Volunteers Remove 35,500 lbs. of Trash at 8 River Cleanups During ‘Keep the Tennessee River Watershed Beautiful Month’
November 24, 2020 /3BL Media/ - October, which was declared by four governors and four mayors to be ‘Keep the Tennessee River Watershed Beautiful Month,’ proved to be a very busy month.
Keep the Tennessee River Beautiful (KTNRB) collaborated with volunteers, community stakeholders, businesses, and elected officials to host river cleanups, an online pledge campaign for those wanting to make a difference from home during the pandemic, and issue the 2nd annual Ripple Effect Awards presented by Yamaha Rightwaters™.
“The achievements that our volunteers and partners helped us reach over the last month are a testimony to the spirit we have here in the Tennessee River Valley,” said Kathleen Gibi, Executive Director for KTNRB.
“We weren’t going to let the pandemic slow down the momentum that’s been growing in stewardship for this river, and we’re so grateful that our volunteers and partners were willing to follow our COVID-19 policy to keep everyone safe while working to keep the Tennessee River beautiful.”
The most staggering statistic that came out of the month was the total trash removed by 103 volunteers participating in eight river cleanups held within four states. The cleanup series was funded by the Tennessee Valley Authority, Tennessee Department of Transportation, Keep America Beautiful and Yamaha Rightwaters™.
There were 35,500 lbs. of trash removed at these cleanups, including 903 bags of trash and 136 tires. Here’s a breakdown of each cleanup’s totals:
Chattanooga, TN on Nickajack Lake (TN River) | 3,364 lbs.
Decatur, AL on Wheeler Lake (TN River) | 2,617 lbs.
Iuka, MS on Pickwick Lake (TN River) | 6,307 lbs.
Waverly, TN on Kentucky Lake (TN River) | 4,811 lbs.
Golden Pond, KY on Kentucky Lake (TN River) | 4,141 lbs.
Maynardville, TN on Norris Lake (Clinch River) | 5,783 lbs.
Oak Ridge, TN on Melton Hill Lake (Clinch River) | 4,658 lbs.
Dayton, TN on Chickamauga Lake (TN River) | 4,094 lbs.
The crew from the national nonprofit, Living Lands & Waters, contributed largely to the numbers by bringing their five 30-foot work boats to take volunteers to clean shorelines at each cleanup.
“These last weeks have been so uplifting—working with Keep the Tennessee River Beautiful is something we look forward to every year,” said Dan Breidenstein of Living Lands & Waters, who serves as Board Vice President for KTNRB.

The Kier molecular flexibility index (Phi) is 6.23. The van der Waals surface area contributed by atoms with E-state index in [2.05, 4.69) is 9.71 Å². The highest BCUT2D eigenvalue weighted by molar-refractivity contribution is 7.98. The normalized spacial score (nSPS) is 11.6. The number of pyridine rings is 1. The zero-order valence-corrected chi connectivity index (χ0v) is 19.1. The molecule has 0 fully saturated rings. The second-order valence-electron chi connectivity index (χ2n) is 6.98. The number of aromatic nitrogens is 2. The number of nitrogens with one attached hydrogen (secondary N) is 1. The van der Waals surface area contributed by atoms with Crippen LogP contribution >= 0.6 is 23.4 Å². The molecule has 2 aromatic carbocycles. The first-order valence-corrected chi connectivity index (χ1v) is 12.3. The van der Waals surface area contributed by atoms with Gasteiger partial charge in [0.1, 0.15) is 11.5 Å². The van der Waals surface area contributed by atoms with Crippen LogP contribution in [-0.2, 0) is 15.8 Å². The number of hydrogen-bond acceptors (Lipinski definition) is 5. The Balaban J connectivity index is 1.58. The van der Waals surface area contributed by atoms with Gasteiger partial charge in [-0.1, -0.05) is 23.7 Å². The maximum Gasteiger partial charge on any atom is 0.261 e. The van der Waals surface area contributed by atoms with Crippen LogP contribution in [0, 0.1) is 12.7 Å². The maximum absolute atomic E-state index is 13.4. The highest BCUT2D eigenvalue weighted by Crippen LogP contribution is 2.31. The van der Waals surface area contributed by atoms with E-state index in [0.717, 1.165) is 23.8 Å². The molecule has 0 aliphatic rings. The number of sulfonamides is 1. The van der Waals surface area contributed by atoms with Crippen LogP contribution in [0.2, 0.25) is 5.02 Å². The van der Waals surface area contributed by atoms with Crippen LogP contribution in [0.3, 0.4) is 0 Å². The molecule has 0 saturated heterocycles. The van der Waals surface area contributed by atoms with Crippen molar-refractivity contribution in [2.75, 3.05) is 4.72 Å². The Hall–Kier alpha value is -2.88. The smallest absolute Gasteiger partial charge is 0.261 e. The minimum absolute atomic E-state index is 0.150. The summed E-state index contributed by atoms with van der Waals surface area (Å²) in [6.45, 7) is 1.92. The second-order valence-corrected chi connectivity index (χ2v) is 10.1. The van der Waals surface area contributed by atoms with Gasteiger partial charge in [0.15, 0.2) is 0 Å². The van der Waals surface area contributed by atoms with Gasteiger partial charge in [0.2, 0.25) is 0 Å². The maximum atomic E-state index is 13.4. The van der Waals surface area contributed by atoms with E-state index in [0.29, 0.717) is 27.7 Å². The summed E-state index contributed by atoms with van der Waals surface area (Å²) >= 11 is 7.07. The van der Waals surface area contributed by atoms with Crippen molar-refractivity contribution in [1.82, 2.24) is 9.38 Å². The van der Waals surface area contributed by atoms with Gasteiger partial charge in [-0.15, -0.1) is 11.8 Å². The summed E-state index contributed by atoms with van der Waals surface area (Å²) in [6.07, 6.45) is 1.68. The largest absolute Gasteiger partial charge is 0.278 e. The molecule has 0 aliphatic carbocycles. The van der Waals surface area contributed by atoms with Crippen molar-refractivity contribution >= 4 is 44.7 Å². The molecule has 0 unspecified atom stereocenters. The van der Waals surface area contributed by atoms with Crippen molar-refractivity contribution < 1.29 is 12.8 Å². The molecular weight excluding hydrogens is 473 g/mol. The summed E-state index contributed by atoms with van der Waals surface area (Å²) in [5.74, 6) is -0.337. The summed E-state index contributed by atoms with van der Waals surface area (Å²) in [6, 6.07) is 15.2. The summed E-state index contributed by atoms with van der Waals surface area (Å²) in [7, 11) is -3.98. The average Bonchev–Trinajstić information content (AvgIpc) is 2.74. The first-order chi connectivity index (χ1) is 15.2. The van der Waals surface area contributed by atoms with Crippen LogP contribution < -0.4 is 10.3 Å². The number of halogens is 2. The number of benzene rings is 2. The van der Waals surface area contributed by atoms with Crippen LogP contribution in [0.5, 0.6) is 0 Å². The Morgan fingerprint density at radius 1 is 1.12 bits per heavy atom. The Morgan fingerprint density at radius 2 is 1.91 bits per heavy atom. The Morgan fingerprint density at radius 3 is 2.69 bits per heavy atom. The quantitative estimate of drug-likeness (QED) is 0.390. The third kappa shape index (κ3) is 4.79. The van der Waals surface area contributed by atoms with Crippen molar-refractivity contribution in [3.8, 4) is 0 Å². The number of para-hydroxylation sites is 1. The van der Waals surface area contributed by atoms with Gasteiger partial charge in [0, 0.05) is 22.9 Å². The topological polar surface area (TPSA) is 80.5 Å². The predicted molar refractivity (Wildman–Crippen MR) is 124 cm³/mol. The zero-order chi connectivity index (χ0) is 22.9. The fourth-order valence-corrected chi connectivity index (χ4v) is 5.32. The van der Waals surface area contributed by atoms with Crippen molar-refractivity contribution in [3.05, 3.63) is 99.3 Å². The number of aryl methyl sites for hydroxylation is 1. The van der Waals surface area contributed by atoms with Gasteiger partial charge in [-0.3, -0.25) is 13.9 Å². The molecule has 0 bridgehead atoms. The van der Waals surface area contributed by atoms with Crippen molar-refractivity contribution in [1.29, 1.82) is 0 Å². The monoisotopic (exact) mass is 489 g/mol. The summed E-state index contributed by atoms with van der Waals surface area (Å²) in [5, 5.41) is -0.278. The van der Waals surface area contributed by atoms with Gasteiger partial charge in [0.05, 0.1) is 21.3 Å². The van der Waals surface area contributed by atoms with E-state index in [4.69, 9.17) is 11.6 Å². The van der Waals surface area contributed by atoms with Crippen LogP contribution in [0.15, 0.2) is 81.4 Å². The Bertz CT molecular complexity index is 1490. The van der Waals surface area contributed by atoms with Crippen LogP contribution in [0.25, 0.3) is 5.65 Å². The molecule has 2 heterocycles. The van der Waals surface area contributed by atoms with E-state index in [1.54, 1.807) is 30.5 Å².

“It’s remarkable to see the huge impact that can be made in such a short time span thanks to volunteers who faced the large amounts of shoreline trash head on.”
During the awareness month, KTNRB also launched a new campaign that empowers Tennessee River Valley residents to stop the litter problem before it reaches our waterways, all without ever having to leave the house. With #Pledge4Rivers, pledgers can visit www.KeepTNRiverBeautiful.org/pledge4rivers to commit to eliminating one plastic or Styrofoam throwaway item from their daily habits for one year.
With 38 people making pledges so far, the totals are already adding up:
Single-Use Item # Pledges Items Saved/Year
Plastic Bottles 14 2,338 plastic bottles saved / year
Styrofoam Cups 13 1,066 Styrofoam cups saved / year
Plastic Straws 7 4,088 plastic straws saved / year
Plastic Bags 3 4,500 plastic bags saved / year
11,992 single-use items pledged to be eliminated annually
“Just looking back at Tennessee’s statewide cleanups over the last year, many of those cleanups were centered around flooding and tornadoes that turned properly disposed trash—much of it single-use items—into litter,” said Kyle Howard of Keep Tennessee Beautiful, who also serves as the KTNRB Board President.
“When more people start moving toward reusable items, there won’t be an opportunity for this unintentional litter to make its way to our waterways.”
#Pledge4Rivers is an ongoing campaign and pledges can be made at www.KeepTNRiverBeautiful.org/pledge4rivers.
Each year, KTNRB seeks proclamations from elected officials to declare October as ‘Keep the Tennessee River Watershed Beautiful Month.’ This year, four governors and four mayors made proclamations:
Tennessee Governor Bill Lee Knoxville, TN Mayor Indya Kincannon
Alabama Governor Kay Ivey Lenoir City, TN Mayor Tony Aikens
Mississippi Governor Tate Reeves Cleveland, TN Mayor Kevin Brooks
Kentucky Governor Andy Beshear Marion County, TN Mayor David Jackson
“The Tennessee River is arguably the most valuable natural resource in the Southeast, and we are grateful to these elected officials for taking a leadership role in recognizing its importance,” said Gibi.
RIPPLE EFFECT AWARDS
The 2nd annual Ripple Effect Awards presented by Yamaha Rightwaters™ will be presented digitally this year. River champions in three different geographic regions within the Tennessee River watershed are recognized for their river stewardship.
Traditionally, the awards are presented at a banquet held before a large river cleanup during Keep the Tennessee River Watershed Beautiful Month. While the highly sought-after glass-blown trophies will still be awarded, they will be presented via professionally edited virtual videos this year. Winners will be announced before the end of the year.
“We couldn’t be prouder of the work accomplished in our jam-packed Keep the Tennessee River Beautiful Month this year,” said Gibi. “We’re so grateful to our sponsors, partners, and especially the volunteers for making it all possible!”
For information on Keep the Tennessee River Beautiful’s ongoing programs or to view their river cleanup schedule, visit www.KeepTNRiverBeautiful.org.
Keep the Tennessee River Beautiful is the first Keep America Beautiful affiliate in the nation to focus solely on a river. They aim to rally communities along the river to preserve, improve and protect the river for generations to come. To date, more than 1,600 volunteers have helped the organization to remove more than 155,000 lbs. of trash.